Genetic trade-off between abilities to avoid attack and to mate: A cost of tonic immobility

Satoshi Nakayama, Takahisa Miyatake

Research output: Contribution to journalArticle

20 Citations (Scopus)


Consistent individual differences in correlated behaviours across contexts or situations, that is, behavioural syndromes, have recently been identified as an important factor shaping the evolution of behavioural traits, because of their potential for explaining trade-offs in behavioural responses. We examined a genetic link between abilities to mate and to avoid predation from the viewpoint of two genetically correlated behavioural traits; tonic immobility (TI), which is considered to be an antipredator behaviour, and activity levels in the red flour beetle, Tribolium castaneum. Males derived from two strains arti-ficially selected for divergent durations of TI were used in the present study: the L strain (with longer duration and higher frequency of TI) and the S strain (shorter duration and lower frequency of TI). We found that males of the L strain had higher survival rates in predatory environments than those of the S strain, and lower mating success even in predator-free environments. To our knowledge, this is the first empirical study showing a genetic trade-off between abilities to mate and to avoid predation in relation to behavioural syndromes, using individuals exhibiting different behavioural strategies.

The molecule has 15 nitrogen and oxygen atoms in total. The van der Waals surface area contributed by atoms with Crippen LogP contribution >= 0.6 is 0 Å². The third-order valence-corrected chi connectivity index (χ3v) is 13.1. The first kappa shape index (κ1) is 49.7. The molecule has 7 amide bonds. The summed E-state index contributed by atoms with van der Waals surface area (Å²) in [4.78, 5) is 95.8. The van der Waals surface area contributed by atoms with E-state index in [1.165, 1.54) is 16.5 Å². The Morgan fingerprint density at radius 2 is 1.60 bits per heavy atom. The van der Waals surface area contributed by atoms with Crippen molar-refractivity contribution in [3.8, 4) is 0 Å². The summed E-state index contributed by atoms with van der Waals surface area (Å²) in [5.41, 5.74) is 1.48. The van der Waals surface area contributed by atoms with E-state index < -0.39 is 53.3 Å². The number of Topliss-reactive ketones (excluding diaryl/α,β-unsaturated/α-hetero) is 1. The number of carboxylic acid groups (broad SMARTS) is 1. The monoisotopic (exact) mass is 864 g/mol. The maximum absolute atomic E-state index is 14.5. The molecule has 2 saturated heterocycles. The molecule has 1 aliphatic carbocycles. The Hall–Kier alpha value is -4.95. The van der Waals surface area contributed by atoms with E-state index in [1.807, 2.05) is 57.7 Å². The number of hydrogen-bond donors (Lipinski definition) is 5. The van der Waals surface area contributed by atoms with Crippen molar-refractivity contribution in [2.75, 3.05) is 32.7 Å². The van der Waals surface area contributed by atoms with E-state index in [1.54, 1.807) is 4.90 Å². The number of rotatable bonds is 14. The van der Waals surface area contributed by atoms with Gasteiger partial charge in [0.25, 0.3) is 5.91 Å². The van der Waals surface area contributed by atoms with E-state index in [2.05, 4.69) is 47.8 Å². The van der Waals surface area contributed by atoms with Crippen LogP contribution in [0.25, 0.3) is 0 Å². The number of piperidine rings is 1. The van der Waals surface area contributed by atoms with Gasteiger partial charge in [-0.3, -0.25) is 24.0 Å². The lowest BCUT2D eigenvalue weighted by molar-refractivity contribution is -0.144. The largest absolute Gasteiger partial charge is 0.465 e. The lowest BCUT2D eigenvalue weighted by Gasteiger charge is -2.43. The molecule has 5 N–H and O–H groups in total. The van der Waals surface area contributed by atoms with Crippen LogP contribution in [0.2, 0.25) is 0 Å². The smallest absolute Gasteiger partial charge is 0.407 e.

Original languageEnglish
Pages (from-to)18-20
Number of pages3
JournalBiology Letters
Issue number1
Publication statusPublished - Feb 23 2010



  • Behavioural syndromes
  • Death feigning
  • Genetic trade-offs
  • Locomotor activity
  • Tonic immobility

ASJC Scopus subject areas

  • Agricultural and Biological Sciences(all)
  • Agricultural and Biological Sciences (miscellaneous)

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